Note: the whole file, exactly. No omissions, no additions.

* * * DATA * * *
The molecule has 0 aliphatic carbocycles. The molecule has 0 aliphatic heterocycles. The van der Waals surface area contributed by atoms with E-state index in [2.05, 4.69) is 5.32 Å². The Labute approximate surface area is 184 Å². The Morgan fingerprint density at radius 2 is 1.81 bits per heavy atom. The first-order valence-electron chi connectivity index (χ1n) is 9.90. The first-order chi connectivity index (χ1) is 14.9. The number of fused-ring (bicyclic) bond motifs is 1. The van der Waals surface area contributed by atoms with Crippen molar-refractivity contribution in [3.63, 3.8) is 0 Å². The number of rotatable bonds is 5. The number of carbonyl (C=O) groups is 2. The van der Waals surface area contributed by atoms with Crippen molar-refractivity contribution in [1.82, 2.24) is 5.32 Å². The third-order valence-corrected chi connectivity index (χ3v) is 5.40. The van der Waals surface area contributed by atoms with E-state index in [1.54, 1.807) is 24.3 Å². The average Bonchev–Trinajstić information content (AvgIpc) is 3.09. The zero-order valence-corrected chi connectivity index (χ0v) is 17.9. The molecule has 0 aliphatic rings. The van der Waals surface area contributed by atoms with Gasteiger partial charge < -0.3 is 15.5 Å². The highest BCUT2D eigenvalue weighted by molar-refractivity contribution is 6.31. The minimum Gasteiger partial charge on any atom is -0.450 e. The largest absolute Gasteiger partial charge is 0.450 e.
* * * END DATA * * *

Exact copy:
The molecule has 0 aliphatic carbocycles. The molecule has 0 aliphatic heterocycles. The van der Waals surface area contributed by atoms with E-state index in [2.05, 4.69) is 5.32 Å². The Labute approximate surface area is 184 Å². The Morgan fingerprint density at radius 2 is 1.81 bits per heavy atom. The first-order valence-electron chi connectivity index (χ1n) is 9.90. The first-order chi connectivity index (χ1) is 14.9. The number of fused-ring (bicyclic) bond motifs is 1. The van der Waals surface area contributed by atoms with Crippen molar-refractivity contribution in [3.63, 3.8) is 0 Å². The number of rotatable bonds is 5. The number of carbonyl (C=O) groups is 2. The van der Waals surface area contributed by atoms with Crippen molar-refractivity contribution in [1.82, 2.24) is 5.32 Å². The third-order valence-corrected chi connectivity index (χ3v) is 5.40. The van der Waals surface area contributed by atoms with E-state index in [1.54, 1.807) is 24.3 Å². The average Bonchev–Trinajstić information content (AvgIpc) is 3.09. The zero-order valence-corrected chi connectivity index (χ0v) is 17.9. The molecule has 0 aliphatic rings. The van der Waals surface area contributed by atoms with Gasteiger partial charge < -0.3 is 15.5 Å². The highest BCUT2D eigenvalue weighted by molar-refractivity contribution is 6.31. The minimum Gasteiger partial charge on any atom is -0.450 e. The largest absolute Gasteiger partial charge is 0.450 e.